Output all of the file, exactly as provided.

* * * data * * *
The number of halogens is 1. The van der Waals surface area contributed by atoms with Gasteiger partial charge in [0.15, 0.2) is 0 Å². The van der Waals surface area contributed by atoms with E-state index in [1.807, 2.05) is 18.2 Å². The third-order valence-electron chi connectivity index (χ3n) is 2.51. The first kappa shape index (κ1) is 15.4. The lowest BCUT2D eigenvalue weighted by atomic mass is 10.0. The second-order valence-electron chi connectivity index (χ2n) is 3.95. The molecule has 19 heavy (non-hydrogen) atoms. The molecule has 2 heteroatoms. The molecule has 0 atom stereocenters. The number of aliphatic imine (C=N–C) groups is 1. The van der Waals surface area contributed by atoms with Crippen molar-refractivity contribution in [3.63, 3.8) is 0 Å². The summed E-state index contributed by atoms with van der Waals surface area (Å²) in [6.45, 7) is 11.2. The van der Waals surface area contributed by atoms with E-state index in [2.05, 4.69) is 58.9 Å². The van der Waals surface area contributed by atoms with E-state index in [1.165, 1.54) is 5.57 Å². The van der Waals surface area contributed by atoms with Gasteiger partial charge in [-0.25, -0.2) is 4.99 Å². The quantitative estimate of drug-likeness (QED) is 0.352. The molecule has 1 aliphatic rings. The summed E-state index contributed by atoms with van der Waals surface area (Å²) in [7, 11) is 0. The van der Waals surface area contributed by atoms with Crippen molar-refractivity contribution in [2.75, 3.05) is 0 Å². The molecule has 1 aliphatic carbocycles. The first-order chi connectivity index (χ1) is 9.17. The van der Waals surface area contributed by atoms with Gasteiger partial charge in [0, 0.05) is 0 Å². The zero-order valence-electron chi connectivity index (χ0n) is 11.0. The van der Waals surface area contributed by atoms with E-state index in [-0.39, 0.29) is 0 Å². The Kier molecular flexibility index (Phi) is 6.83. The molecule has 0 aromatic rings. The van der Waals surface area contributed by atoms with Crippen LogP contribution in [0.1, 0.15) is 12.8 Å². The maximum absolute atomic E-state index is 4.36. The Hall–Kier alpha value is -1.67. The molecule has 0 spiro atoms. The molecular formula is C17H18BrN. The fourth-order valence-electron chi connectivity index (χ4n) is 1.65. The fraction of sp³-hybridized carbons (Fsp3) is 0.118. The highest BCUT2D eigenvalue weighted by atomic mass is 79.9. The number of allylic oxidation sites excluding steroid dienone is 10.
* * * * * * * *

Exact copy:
The number of halogens is 1. The van der Waals surface area contributed by atoms with Gasteiger partial charge in [0.15, 0.2) is 0 Å². The van der Waals surface area contributed by atoms with E-state index in [1.807, 2.05) is 18.2 Å². The third-order valence-electron chi connectivity index (χ3n) is 2.51. The first kappa shape index (κ1) is 15.4. The lowest BCUT2D eigenvalue weighted by atomic mass is 10.0. The second-order valence-electron chi connectivity index (χ2n) is 3.95. The molecule has 19 heavy (non-hydrogen) atoms. The molecule has 2 heteroatoms. The molecule has 0 atom stereocenters. The number of aliphatic imine (C=N–C) groups is 1. The van der Waals surface area contributed by atoms with Crippen molar-refractivity contribution in [3.63, 3.8) is 0 Å². The summed E-state index contributed by atoms with van der Waals surface area (Å²) in [6.45, 7) is 11.2. The van der Waals surface area contributed by atoms with E-state index in [2.05, 4.69) is 58.9 Å². The van der Waals surface area contributed by atoms with E-state index in [1.165, 1.54) is 5.57 Å². The van der Waals surface area contributed by atoms with Gasteiger partial charge in [-0.25, -0.2) is 4.99 Å². The quantitative estimate of drug-likeness (QED) is 0.352. The molecule has 1 aliphatic rings. The summed E-state index contributed by atoms with van der Waals surface area (Å²) in [7, 11) is 0. The van der Waals surface area contributed by atoms with Crippen molar-refractivity contribution in [2.75, 3.05) is 0 Å². The molecule has 1 aliphatic carbocycles. The first-order chi connectivity index (χ1) is 9.17. The van der Waals surface area contributed by atoms with Gasteiger partial charge in [0, 0.05) is 0 Å². The zero-order valence-electron chi connectivity index (χ0n) is 11.0. The van der Waals surface area contributed by atoms with E-state index in [-0.39, 0.29) is 0 Å². The Kier molecular flexibility index (Phi) is 6.83. The molecule has 0 aromatic rings. The van der Waals surface area contributed by atoms with Crippen LogP contribution in [0.1, 0.15) is 12.8 Å². The maximum absolute atomic E-state index is 4.36. The Hall–Kier alpha value is -1.67. The molecule has 0 spiro atoms. The molecular formula is C17H18BrN. The fourth-order valence-electron chi connectivity index (χ4n) is 1.65. The fraction of sp³-hybridized carbons (Fsp3) is 0.118. The highest BCUT2D eigenvalue weighted by atomic mass is 79.9. The number of allylic oxidation sites excluding steroid dienone is 10.